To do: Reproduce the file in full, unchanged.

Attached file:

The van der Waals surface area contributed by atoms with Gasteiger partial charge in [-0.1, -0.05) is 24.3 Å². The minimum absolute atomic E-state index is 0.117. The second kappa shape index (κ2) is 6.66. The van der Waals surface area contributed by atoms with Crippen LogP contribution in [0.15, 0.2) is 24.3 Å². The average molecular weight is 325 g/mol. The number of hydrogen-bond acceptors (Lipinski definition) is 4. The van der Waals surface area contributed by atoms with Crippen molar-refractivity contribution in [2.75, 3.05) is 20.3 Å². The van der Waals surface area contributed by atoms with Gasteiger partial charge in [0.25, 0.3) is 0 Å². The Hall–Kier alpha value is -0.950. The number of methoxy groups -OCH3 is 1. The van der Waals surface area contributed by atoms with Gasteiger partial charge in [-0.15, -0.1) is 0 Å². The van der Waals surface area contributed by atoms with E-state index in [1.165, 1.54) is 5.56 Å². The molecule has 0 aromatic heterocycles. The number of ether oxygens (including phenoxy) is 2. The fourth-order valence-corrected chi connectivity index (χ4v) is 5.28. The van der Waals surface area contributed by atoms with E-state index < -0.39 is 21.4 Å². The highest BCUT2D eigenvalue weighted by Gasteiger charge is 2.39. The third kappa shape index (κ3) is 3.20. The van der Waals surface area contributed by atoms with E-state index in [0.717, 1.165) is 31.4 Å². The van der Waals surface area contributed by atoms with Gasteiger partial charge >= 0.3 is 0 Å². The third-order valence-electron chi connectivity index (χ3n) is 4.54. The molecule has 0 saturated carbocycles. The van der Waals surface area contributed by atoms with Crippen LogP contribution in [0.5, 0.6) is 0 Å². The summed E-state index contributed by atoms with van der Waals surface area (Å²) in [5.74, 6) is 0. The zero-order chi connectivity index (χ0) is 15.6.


The van der Waals surface area contributed by atoms with Gasteiger partial charge in [-0.1, -0.05) is 24.3 Å². The minimum absolute atomic E-state index is 0.117. The second kappa shape index (κ2) is 6.66. The van der Waals surface area contributed by atoms with Crippen LogP contribution in [0.15, 0.2) is 24.3 Å². The average molecular weight is 325 g/mol. The number of hydrogen-bond acceptors (Lipinski definition) is 4. The van der Waals surface area contributed by atoms with Crippen molar-refractivity contribution in [2.75, 3.05) is 20.3 Å². The van der Waals surface area contributed by atoms with Gasteiger partial charge in [0.25, 0.3) is 0 Å². The Hall–Kier alpha value is -0.950. The number of methoxy groups -OCH3 is 1. The van der Waals surface area contributed by atoms with Gasteiger partial charge in [-0.15, -0.1) is 0 Å². The van der Waals surface area contributed by atoms with E-state index in [1.165, 1.54) is 5.56 Å². The molecule has 0 aromatic heterocycles. The number of ether oxygens (including phenoxy) is 2. The fourth-order valence-corrected chi connectivity index (χ4v) is 5.28. The van der Waals surface area contributed by atoms with E-state index < -0.39 is 21.4 Å². The highest BCUT2D eigenvalue weighted by Gasteiger charge is 2.39. The third kappa shape index (κ3) is 3.20. The van der Waals surface area contributed by atoms with E-state index in [0.717, 1.165) is 31.4 Å². The van der Waals surface area contributed by atoms with Gasteiger partial charge >= 0.3 is 0 Å². The third-order valence-electron chi connectivity index (χ3n) is 4.54. The molecule has 0 saturated carbocycles. The van der Waals surface area contributed by atoms with Crippen LogP contribution in [0.5, 0.6) is 0 Å². The summed E-state index contributed by atoms with van der Waals surface area (Å²) in [5.74, 6) is 0. The zero-order chi connectivity index (χ0) is 15.6.